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Two-wheeled swimming lessons in Vietnam

By Simon Stanley   May 21, 2017 | 12:00 am GMT+7

How to keep your motorbike alive on flooded streets during the wet season.

With torrential seasonal (and unseasonal) rains having caused meltdown in Saigon several times already this year, it’s becoming increasingly apparent that the future is only going to get wetter.

Unfortunately, this is perhaps truer for those residents who now find their homes below street level after the (in)famous road raising projects that have been carried out around town.

I think we all have our wet season routines.

The umbrellas come out, a stack of towels by the door, and afternoon plans written off to stay safely indoors. I’ve already put my more expensive pairs of shoes and sneakers away in a cupboard until the dry season returns.

Unfortunately, I can’t do the same thing with my motorbike.

So, when driving through flooded streets becomes unavoidable, what can motorcycle owners do to ensure they make it safely through to the other side, and with a bike that still works?

Here are some basic tips for successfully (we hope) taking your bike for a swim:

1. Assess and observe

Can you find another route? Can you wait it out? If there’s no turning back and you have little choice but to push on through, pause to study other vehicles first. Guess the depth by noting how far up their wheels the water is rising; try to guess where submerged obstacles may lie (like sidewalks); consider what routes might offer the highest ground (often the middle of the road is highest), and, ultimately, decide whether it’s possible to get through safely at all.

Anything deeper than your knees simply isn’t worth attempting, and if the water is flowing rapidly, you can easily be swept over (and away).

Don’t take any unnecessary risks.

2. Open the throttle

In order to keep water from flowing into the exhaust (should it end up submerged), keep your engine speed high. This means riding in first gear while slipping the clutch. If you’re riding an automatic, “drag” the rear brake by applying a mild but constant pressure on the lever to achieve the same effect.

3. Fast, but not too fast

Remember how hard it is to wade through water? Your bike is feeling the same thing. In order to counter the resistance, maintain a brisk speed and try not to let your feet drag in the water. This means you’ll get to drier ground faster, but also will prevent your bike from stopping altogether, which is the last thing you want.

In the right conditions, a moderate “jogging” speed will help push water away from your precious air intake, though be sure your wake won’t affect other drivers nearby.

When it comes to speed, try to find a balance. Too fast and you won’t be able to steer, and you (and your bike) may end up in the wet stuff.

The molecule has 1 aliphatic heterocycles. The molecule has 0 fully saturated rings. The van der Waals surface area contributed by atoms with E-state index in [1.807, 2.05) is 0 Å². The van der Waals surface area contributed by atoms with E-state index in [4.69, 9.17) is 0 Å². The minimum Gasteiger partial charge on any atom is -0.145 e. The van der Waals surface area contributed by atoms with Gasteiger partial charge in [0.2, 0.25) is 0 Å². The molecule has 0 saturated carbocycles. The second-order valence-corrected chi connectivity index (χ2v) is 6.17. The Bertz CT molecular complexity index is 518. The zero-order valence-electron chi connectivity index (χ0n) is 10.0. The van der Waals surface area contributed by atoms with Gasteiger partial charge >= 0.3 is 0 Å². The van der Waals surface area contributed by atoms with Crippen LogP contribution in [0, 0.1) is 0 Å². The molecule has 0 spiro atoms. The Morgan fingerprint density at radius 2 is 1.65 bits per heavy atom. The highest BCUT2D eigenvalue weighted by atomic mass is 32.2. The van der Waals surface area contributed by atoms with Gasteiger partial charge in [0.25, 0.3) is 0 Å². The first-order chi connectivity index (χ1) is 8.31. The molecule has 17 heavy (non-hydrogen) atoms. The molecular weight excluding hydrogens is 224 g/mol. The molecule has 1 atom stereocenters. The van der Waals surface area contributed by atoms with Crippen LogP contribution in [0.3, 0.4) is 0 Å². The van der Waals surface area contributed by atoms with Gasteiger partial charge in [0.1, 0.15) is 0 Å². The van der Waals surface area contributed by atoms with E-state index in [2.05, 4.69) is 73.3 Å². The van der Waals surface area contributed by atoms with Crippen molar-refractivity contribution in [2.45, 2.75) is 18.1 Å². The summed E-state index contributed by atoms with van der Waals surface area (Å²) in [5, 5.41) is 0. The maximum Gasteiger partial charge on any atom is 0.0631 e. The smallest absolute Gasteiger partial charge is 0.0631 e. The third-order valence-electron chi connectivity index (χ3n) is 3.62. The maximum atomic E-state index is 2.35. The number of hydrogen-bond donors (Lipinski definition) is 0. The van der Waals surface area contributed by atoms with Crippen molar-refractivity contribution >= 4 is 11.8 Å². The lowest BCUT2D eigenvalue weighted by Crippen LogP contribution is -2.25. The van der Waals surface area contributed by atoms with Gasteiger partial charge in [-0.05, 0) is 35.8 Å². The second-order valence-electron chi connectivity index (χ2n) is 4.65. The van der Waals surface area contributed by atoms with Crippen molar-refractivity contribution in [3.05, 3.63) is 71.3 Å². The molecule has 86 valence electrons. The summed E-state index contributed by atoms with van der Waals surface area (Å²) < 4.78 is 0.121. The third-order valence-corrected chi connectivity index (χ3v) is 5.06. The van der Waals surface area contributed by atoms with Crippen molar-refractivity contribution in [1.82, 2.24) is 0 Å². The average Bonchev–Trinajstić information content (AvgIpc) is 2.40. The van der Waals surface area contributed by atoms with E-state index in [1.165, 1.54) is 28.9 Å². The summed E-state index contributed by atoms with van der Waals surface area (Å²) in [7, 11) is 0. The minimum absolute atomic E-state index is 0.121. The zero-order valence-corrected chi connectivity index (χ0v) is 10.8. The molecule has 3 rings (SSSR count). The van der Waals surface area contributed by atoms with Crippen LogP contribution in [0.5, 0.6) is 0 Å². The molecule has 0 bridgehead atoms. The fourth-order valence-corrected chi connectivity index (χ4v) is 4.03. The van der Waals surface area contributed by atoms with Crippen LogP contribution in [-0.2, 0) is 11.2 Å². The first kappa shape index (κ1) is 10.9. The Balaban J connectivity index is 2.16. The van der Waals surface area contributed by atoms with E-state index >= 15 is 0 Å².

4. Pause if you can

If you can find a patch of high ground halfway through, perhaps on a sloped driveway or sidewalk, take a few moments to let your bike recover before continuing.

5. Don’t drop it!

While your average scooter can handle 30 centimeters or so of water, if you drop the bike, or if the water is too deep, and the entire engine ends up underwater, you’re done. It’s time to find a mechanic.

Switch it off (ideally, before it drowns and cuts out on its own), put it in neutral and start walking. If water has entered the engine, you may need a full disassembly.

6. Get indoors

Once you’re safely through, get the bike out of the rain and let it recover overnight. It’s been quite an ordeal for the poor thing. If it still sounds sick the next day, a brief (and affordable) trip to the mechanic for an oil change and check over is a wise move.

Rust may have formed on your brakes overnight, and therefore they may not work so well immediately. Before you actually need to use them, ride with the brakes lightly applied for ten seconds or so to remove any corrosion.

7. Time for a shower (not another bath)

Flood water is filthy. Really filthy. In addition to giving yourself a good scrub down, get your bike to the nearest car wash.

So, did it work?

Ironically, I got to put these tips into practice just a few days ago, and while my bike coughed and spluttered a little as we plowed through a submerged Thao Dien street, we did indeed make it out alive and with my little Nouvo still running.

I can’t, however, say the same for the Porsche driver that was heading in the opposite direction.

As Saigon gets wetter, it’s also getting richer, and while the average roadside mechanic can get your scooter up and running for just a few hundred-thousand dong, I can’t imagine how those with hundred-thousand dollar sports cars and high-end motorbikes might feel if they find their precious toys underwater. Ouch.

My friend Tristan Ngo, a local chef and entrepreneur, owns a Harley Davidson. I asked him how he manages to care for his bike during the rainy season. His answer was quite simple: “I put away my riding boots and save the Harley for a sunnier day,” he said.

So, just like my sneakers then.